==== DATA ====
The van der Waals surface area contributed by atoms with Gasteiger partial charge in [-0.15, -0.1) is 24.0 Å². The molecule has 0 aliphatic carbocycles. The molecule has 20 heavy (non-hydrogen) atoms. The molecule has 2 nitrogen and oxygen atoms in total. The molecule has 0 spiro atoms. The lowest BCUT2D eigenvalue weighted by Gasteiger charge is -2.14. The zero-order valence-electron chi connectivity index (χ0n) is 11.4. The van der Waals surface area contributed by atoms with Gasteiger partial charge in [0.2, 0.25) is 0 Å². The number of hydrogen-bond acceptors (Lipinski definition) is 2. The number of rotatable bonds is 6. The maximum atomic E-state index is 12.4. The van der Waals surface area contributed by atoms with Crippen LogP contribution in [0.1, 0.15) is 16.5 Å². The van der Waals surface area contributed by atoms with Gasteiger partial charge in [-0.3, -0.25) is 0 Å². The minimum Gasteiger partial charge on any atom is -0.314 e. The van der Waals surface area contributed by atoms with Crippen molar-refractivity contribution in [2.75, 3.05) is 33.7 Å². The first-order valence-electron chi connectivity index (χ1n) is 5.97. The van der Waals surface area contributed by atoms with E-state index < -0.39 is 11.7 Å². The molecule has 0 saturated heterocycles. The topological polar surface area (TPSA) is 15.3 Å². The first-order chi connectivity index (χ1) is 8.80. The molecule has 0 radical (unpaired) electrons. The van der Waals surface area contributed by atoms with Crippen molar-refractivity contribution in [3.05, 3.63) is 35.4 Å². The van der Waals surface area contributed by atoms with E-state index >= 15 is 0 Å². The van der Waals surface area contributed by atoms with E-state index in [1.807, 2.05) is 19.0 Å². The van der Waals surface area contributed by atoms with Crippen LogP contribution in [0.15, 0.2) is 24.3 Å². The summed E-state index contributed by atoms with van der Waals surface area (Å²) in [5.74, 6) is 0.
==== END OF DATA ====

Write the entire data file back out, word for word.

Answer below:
The van der Waals surface area contributed by atoms with Gasteiger partial charge in [-0.15, -0.1) is 24.0 Å². The molecule has 0 aliphatic carbocycles. The molecule has 20 heavy (non-hydrogen) atoms. The molecule has 2 nitrogen and oxygen atoms in total. The molecule has 0 spiro atoms. The lowest BCUT2D eigenvalue weighted by Gasteiger charge is -2.14. The zero-order valence-electron chi connectivity index (χ0n) is 11.4. The van der Waals surface area contributed by atoms with Gasteiger partial charge in [0.2, 0.25) is 0 Å². The number of hydrogen-bond acceptors (Lipinski definition) is 2. The number of rotatable bonds is 6. The maximum atomic E-state index is 12.4. The van der Waals surface area contributed by atoms with Crippen LogP contribution in [0.1, 0.15) is 16.5 Å². The van der Waals surface area contributed by atoms with Gasteiger partial charge in [-0.3, -0.25) is 0 Å². The minimum Gasteiger partial charge on any atom is -0.314 e. The van der Waals surface area contributed by atoms with Crippen molar-refractivity contribution in [2.75, 3.05) is 33.7 Å². The first-order valence-electron chi connectivity index (χ1n) is 5.97. The van der Waals surface area contributed by atoms with E-state index < -0.39 is 11.7 Å². The molecule has 0 saturated heterocycles. The topological polar surface area (TPSA) is 15.3 Å². The first-order chi connectivity index (χ1) is 8.80. The molecule has 0 radical (unpaired) electrons. The van der Waals surface area contributed by atoms with Crippen molar-refractivity contribution in [3.05, 3.63) is 35.4 Å². The van der Waals surface area contributed by atoms with E-state index >= 15 is 0 Å². The van der Waals surface area contributed by atoms with E-state index in [1.807, 2.05) is 19.0 Å². The van der Waals surface area contributed by atoms with Crippen LogP contribution in [0.15, 0.2) is 24.3 Å². The summed E-state index contributed by atoms with van der Waals surface area (Å²) in [5.74, 6) is 0.